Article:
The NRC terminated the Diablo Canyon license renewal proceeding in 2018 when PG&E decided to close the reactors in 2024 and 2025. “PG&E cannot have it both ways,” claimed SLOMFP Board President Jane Swanson. “PG&E stopped preparing the reactors for continued operation in 2016 and asked the NRC to terminate the license renewal proceeding. The company has spent the past six years preparing to mothball the reactors and has saved money by not investing in future operations. They can’t reverse course and revive a license renewal application that was declared dead years ago at their own request.”
Last September, the California Legislature passed SB 846 to provide PG&E with economic incentives to request a five-year extension of Diablo Canyon’s license from the NRC. “With years of extended operations on the table for this outdated and potentially deadly nuclear facility, it is crucial that we cut zero corners,” said FOE Legal Director Hallie Templeton. “The California legislature has not provided PG&E carte blanche to seek exemptions and streamline relicensing. If it intends to continue operating Diablo, PG&E should be required to file an entirely new and up-to-date license renewal application, which the NRC must thoroughly analyze by the full letter of the law before reaching a decision.”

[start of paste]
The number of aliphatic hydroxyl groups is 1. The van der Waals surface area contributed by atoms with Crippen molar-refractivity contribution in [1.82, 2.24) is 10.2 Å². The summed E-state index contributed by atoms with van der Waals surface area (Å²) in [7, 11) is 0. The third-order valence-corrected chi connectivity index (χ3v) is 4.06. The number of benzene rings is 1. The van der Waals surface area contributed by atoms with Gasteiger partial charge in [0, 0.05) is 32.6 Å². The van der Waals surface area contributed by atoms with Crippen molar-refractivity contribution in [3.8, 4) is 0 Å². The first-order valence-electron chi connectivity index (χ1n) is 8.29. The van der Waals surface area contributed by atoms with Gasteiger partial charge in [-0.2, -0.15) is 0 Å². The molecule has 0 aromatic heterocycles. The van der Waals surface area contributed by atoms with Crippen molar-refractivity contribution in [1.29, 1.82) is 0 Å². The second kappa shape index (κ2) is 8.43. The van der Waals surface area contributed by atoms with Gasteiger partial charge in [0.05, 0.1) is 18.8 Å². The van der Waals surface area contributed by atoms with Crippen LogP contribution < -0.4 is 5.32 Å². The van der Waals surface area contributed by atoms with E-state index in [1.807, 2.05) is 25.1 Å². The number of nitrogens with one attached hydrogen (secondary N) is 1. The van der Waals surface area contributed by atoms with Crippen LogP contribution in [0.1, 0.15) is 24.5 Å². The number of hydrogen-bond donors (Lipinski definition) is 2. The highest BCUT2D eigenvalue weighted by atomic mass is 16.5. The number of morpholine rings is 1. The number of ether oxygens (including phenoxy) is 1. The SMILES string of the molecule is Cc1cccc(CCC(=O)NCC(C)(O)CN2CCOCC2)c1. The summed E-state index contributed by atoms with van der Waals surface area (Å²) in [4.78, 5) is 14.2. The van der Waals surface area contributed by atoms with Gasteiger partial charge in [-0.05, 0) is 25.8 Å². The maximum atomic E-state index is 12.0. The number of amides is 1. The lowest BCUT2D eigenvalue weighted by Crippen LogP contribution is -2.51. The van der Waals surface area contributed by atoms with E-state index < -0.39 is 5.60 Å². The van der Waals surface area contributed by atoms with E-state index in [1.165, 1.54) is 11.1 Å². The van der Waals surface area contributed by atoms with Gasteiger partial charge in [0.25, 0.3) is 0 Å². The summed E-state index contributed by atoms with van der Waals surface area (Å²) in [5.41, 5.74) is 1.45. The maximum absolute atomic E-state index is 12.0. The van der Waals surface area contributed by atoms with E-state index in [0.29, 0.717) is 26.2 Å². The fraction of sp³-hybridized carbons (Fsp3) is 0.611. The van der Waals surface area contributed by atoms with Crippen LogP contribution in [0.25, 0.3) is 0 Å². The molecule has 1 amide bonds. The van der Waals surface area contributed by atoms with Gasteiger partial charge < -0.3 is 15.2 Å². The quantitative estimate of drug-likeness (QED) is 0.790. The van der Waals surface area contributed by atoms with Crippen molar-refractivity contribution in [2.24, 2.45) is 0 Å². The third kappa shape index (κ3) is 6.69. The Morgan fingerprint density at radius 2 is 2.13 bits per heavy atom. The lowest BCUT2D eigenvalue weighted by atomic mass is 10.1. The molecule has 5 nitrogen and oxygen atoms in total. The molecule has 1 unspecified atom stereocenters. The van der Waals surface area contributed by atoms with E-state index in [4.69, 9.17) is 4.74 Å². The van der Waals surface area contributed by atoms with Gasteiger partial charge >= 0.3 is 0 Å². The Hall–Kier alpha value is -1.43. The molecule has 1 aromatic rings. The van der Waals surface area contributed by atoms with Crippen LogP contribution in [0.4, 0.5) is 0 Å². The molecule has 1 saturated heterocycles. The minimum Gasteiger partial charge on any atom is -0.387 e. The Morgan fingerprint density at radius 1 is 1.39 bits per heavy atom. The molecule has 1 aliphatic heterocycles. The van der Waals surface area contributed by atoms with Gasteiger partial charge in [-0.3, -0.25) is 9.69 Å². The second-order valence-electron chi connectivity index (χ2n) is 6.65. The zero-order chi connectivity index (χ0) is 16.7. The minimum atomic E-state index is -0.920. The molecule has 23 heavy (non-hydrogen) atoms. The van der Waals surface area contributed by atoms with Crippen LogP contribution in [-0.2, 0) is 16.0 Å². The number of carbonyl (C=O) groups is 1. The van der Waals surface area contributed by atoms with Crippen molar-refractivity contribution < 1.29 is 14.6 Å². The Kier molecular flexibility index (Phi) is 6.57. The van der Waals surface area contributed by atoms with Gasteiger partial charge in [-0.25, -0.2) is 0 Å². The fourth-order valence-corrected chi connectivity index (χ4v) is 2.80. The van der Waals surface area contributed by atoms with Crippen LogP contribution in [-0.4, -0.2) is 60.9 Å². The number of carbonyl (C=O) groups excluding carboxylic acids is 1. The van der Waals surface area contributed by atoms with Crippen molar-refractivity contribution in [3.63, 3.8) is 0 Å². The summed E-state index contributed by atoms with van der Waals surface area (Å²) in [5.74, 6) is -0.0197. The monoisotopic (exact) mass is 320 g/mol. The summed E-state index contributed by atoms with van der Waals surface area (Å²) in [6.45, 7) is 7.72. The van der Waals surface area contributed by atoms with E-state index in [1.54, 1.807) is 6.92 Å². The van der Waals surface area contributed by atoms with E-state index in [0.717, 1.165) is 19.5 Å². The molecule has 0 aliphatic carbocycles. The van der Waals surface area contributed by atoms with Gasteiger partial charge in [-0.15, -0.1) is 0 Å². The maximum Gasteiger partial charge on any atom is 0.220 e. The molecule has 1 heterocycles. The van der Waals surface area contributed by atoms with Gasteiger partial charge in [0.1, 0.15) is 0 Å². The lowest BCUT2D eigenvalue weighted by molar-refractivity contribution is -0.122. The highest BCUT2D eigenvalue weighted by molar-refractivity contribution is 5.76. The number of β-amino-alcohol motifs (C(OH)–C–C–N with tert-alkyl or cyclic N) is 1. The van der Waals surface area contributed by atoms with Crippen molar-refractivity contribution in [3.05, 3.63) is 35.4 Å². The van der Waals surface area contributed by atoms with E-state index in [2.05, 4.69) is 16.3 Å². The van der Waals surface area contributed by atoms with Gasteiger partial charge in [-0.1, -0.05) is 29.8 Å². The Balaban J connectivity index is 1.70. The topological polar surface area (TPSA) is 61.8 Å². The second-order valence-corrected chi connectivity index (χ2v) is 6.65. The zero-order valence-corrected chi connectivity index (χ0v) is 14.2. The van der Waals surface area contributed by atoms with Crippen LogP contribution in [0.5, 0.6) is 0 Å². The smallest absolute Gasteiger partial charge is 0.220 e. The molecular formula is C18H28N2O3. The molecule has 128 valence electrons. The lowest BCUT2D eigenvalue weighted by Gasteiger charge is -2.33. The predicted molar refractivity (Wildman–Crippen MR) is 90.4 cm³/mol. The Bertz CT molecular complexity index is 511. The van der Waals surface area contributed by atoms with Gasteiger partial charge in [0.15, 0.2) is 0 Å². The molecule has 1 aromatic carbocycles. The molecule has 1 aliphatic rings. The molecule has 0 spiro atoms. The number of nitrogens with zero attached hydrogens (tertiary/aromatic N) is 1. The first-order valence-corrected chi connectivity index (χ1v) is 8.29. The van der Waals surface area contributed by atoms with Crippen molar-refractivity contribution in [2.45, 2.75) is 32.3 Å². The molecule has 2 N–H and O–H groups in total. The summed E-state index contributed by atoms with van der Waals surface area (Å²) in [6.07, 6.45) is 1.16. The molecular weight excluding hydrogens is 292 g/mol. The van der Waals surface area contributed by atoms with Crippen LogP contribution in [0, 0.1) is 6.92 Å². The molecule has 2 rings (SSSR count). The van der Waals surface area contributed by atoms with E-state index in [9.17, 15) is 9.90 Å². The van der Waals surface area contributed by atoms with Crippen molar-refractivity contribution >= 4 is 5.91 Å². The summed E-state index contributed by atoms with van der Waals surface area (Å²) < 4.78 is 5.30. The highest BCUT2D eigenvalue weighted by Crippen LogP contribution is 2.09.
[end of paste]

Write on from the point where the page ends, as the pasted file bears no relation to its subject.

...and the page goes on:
The organizations also noted that PG&E had no legal basis for its request to exempt it from important federal regulations requiring an environmental analysis before the NRC can allow the reactors to operate beyond their current license terms.